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Today I have come across three different descriptors for 25th April: Anzac Day (of course), World Day of Prayer for Vocations and Good Shepherd Sunday. Which of these takes precedence in preparation for and celebration of liturgy next Sunday?
In the church’s liturgical calendar, next Sunday is the Fourth Sunday of Easter and it is Easter - the Resurrection - that we celebrate first and foremost on this day and every day of the Easter season.
Of course we mark Anzac Day by participating in civic services, attending city parades and so on, but it is not the focus of Sunday Mass. Because no commemoration can replace a Sunday of the Easter season, the Anzac Day Mass cannot be celebrated and the prayers and scriptural readings of the day take precedence over those set down for Anzac Day.
The texts for the Fourth Sunday of Easter are very appropriate for Anzac Day anyway. This section of the second reading from the book of Revelation for example, will have added poignancy and meaning on this day:
These are they who have come out of the great ordeal; they have washed their robes and made them white in the blood of the Lamb. They will hunger no more, and thirst no more; the sun will not strike them, nor any scorching heat; for the Lamb at the centre of the throne will be their shepherd, and he will guide them to springs of the water of life, and God will wipe away every tear from their eyes.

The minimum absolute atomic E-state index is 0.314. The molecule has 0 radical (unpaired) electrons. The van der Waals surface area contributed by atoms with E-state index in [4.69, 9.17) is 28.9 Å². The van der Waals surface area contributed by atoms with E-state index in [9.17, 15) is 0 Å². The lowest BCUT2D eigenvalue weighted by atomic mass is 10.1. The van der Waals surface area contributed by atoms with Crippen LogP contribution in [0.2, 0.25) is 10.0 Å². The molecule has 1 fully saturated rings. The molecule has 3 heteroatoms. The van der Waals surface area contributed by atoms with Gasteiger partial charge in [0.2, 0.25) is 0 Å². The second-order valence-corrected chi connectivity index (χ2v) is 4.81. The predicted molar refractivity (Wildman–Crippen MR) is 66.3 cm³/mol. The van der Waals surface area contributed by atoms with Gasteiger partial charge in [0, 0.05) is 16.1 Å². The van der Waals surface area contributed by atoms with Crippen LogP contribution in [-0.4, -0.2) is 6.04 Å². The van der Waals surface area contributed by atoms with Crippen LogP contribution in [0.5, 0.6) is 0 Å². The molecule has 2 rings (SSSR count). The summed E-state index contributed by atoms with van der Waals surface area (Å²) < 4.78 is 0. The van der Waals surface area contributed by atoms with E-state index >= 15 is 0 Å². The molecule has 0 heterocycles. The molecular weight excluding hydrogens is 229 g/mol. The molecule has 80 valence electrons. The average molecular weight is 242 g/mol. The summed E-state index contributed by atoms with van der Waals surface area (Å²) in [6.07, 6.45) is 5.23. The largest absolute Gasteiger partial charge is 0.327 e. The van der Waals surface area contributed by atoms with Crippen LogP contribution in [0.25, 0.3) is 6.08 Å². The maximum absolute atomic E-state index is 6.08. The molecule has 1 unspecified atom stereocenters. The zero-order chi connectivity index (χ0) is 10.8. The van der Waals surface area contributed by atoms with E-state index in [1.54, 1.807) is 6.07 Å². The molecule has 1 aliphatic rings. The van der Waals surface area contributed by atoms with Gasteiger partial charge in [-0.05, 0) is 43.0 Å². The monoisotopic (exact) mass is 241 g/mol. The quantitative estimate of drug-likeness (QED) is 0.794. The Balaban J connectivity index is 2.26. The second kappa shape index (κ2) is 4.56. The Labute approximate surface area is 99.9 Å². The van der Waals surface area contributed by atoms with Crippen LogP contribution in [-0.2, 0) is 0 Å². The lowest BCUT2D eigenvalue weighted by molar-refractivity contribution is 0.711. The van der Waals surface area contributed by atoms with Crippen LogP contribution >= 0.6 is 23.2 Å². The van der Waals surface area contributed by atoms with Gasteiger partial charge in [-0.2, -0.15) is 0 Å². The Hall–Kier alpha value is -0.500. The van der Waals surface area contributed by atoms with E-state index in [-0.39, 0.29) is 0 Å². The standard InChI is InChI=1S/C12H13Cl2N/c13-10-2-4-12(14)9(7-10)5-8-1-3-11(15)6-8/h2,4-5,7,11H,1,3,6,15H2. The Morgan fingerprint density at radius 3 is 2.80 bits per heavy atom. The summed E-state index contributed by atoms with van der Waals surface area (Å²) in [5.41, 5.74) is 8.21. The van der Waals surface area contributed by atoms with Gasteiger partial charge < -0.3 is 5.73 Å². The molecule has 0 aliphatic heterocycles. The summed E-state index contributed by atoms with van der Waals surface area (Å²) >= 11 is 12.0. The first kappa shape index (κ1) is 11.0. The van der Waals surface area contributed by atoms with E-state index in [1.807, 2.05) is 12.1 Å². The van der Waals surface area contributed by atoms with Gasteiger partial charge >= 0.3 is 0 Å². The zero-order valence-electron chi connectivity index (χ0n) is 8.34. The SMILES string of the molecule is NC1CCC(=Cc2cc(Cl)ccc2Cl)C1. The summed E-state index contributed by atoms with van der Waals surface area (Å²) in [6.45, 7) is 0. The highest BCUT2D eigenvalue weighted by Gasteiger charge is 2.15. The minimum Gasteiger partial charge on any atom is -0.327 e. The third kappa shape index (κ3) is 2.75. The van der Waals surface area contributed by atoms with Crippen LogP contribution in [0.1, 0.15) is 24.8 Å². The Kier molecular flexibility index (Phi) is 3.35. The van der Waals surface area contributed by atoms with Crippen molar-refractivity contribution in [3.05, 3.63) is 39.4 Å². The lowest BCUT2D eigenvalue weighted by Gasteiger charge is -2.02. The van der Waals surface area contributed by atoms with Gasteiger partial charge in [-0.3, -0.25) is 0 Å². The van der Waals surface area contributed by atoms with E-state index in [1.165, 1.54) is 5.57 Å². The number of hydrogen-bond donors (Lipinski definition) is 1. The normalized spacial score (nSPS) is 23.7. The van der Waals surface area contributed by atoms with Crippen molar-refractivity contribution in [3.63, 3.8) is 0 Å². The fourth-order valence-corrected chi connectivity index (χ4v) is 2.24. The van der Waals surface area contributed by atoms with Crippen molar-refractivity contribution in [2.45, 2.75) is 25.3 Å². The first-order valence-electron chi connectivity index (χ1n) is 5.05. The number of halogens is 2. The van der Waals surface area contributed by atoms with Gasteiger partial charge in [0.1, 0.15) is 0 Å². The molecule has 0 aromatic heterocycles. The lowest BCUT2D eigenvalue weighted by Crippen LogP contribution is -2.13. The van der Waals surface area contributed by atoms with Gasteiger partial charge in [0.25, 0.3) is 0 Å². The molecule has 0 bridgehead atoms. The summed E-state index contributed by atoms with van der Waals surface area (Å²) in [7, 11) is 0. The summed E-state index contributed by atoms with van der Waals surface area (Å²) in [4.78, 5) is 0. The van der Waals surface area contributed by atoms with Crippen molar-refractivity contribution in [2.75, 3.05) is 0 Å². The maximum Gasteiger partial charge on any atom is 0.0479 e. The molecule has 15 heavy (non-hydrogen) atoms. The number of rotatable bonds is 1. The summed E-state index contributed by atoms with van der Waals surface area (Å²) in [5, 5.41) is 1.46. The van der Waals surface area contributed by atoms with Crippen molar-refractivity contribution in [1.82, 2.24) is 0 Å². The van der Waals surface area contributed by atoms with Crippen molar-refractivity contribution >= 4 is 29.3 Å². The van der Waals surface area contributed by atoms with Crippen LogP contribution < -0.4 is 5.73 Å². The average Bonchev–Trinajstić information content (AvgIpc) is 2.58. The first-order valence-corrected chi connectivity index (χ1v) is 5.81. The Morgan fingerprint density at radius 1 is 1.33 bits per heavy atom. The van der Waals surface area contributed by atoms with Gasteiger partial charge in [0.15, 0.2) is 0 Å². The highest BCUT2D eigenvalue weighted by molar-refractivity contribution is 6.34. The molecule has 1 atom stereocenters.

as will these words from the Gospel:
Jesus said: ‘My sheep hear my voice. I know them, and they follow me. I give them eternal life, and they will never perish. No one will snatch them out of my hand.’
These two readings show clearly why the Fourth Sunday of Easter is often referred to as ‘Good Shepherd Sunday’.
The Easter II Preface is especially apt:
He has made us children of the light, rising to new and everlasting life.
He has opened the gates of heaven to receive his faithful people.
His death is our ransom from death; his resurrection is our rising to life.
The last verse of the psalm offer words of comfort and hope to those who have been affected by war in any way:
Indeed, how good is the Lord,
eternal his merciful love.
He is faithful from age to age.
The commemorative of Anzac Day can be acknowledged in the liturgy through the decoration of the church, the choice of hymns, the homily and the prayers of intercession. Some parishes fly the Australian flag on Anzac Day. I wonder if it is ever appropriate to display the national insignia of a particular group in church which is meant to be a place where ‘there is neither Jew nor Greek, male or female’. The allegiance which draws us together for liturgy transcends cultural and national boundaries.
The World Day of Prayer for Vocations is best marked through a petition in the Prayer of the Faithful, by including information such as relevant websites in the parish bulletin, and by giving parishioners a prayer card to use for family and individual prayer during the week.